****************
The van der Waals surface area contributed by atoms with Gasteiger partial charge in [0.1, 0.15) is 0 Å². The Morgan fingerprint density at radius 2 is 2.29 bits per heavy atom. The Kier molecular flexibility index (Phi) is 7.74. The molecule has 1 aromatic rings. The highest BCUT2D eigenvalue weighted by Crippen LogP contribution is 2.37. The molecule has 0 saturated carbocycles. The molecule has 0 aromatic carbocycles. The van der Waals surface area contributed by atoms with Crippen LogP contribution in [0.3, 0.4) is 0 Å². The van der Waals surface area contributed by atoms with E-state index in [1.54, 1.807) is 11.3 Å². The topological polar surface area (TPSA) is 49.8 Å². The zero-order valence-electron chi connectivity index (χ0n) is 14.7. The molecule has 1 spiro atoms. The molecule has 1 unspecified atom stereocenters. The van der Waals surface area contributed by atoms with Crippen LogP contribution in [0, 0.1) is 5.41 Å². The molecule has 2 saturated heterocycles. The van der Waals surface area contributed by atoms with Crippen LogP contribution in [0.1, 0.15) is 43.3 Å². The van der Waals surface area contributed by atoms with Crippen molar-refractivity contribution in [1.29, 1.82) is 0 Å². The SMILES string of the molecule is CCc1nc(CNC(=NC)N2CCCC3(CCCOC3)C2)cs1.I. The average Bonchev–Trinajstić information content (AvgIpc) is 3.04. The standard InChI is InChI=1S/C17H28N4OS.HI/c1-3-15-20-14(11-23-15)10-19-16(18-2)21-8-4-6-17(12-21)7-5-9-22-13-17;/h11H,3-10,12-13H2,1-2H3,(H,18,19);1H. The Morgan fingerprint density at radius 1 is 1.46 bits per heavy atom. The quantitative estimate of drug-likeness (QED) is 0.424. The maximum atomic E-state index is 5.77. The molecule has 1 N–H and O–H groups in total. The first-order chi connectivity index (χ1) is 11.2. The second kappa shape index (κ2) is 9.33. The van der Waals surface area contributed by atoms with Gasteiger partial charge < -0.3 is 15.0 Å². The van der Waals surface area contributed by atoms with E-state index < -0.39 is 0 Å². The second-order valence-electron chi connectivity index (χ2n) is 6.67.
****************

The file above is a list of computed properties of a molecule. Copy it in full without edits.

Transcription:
The van der Waals surface area contributed by atoms with Gasteiger partial charge in [0.1, 0.15) is 0 Å². The Morgan fingerprint density at radius 2 is 2.29 bits per heavy atom. The Kier molecular flexibility index (Phi) is 7.74. The molecule has 1 aromatic rings. The highest BCUT2D eigenvalue weighted by Crippen LogP contribution is 2.37. The molecule has 0 saturated carbocycles. The molecule has 0 aromatic carbocycles. The van der Waals surface area contributed by atoms with Crippen LogP contribution in [0.3, 0.4) is 0 Å². The van der Waals surface area contributed by atoms with E-state index in [1.54, 1.807) is 11.3 Å². The topological polar surface area (TPSA) is 49.8 Å². The zero-order valence-electron chi connectivity index (χ0n) is 14.7. The molecule has 1 spiro atoms. The molecule has 1 unspecified atom stereocenters. The van der Waals surface area contributed by atoms with Crippen LogP contribution in [0, 0.1) is 5.41 Å². The molecule has 2 saturated heterocycles. The van der Waals surface area contributed by atoms with Crippen LogP contribution in [0.1, 0.15) is 43.3 Å². The van der Waals surface area contributed by atoms with Crippen molar-refractivity contribution in [1.29, 1.82) is 0 Å². The SMILES string of the molecule is CCc1nc(CNC(=NC)N2CCCC3(CCCOC3)C2)cs1.I. The average Bonchev–Trinajstić information content (AvgIpc) is 3.04. The standard InChI is InChI=1S/C17H28N4OS.HI/c1-3-15-20-14(11-23-15)10-19-16(18-2)21-8-4-6-17(12-21)7-5-9-22-13-17;/h11H,3-10,12-13H2,1-2H3,(H,18,19);1H. The Morgan fingerprint density at radius 1 is 1.46 bits per heavy atom. The quantitative estimate of drug-likeness (QED) is 0.424. The maximum atomic E-state index is 5.77. The molecule has 1 N–H and O–H groups in total. The first-order chi connectivity index (χ1) is 11.2. The second kappa shape index (κ2) is 9.33. The van der Waals surface area contributed by atoms with Gasteiger partial charge < -0.3 is 15.0 Å². The van der Waals surface area contributed by atoms with E-state index < -0.39 is 0 Å². The second-order valence-electron chi connectivity index (χ2n) is 6.67.